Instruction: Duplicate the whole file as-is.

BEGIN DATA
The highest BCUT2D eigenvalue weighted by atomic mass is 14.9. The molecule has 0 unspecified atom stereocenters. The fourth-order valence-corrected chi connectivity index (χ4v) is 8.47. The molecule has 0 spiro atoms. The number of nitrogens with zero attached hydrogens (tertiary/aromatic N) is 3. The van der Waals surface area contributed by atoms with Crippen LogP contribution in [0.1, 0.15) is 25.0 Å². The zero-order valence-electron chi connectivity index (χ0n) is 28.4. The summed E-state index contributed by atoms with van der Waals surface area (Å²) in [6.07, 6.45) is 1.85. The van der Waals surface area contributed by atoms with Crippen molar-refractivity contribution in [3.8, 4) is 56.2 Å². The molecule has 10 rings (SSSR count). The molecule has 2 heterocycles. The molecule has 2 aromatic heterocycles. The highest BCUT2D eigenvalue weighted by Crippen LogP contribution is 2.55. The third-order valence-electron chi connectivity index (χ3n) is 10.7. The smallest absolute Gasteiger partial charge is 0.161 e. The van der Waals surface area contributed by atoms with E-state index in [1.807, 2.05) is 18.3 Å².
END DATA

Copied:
The highest BCUT2D eigenvalue weighted by atomic mass is 14.9. The molecule has 0 unspecified atom stereocenters. The fourth-order valence-corrected chi connectivity index (χ4v) is 8.47. The molecule has 0 spiro atoms. The number of nitrogens with zero attached hydrogens (tertiary/aromatic N) is 3. The van der Waals surface area contributed by atoms with Crippen LogP contribution in [0.1, 0.15) is 25.0 Å². The zero-order valence-electron chi connectivity index (χ0n) is 28.4. The summed E-state index contributed by atoms with van der Waals surface area (Å²) in [6.07, 6.45) is 1.85. The van der Waals surface area contributed by atoms with Crippen molar-refractivity contribution in [3.8, 4) is 56.2 Å². The molecule has 10 rings (SSSR count). The molecule has 2 heterocycles. The molecule has 2 aromatic heterocycles. The highest BCUT2D eigenvalue weighted by Crippen LogP contribution is 2.55. The third-order valence-electron chi connectivity index (χ3n) is 10.7. The smallest absolute Gasteiger partial charge is 0.161 e. The van der Waals surface area contributed by atoms with E-state index in [1.807, 2.05) is 18.3 Å².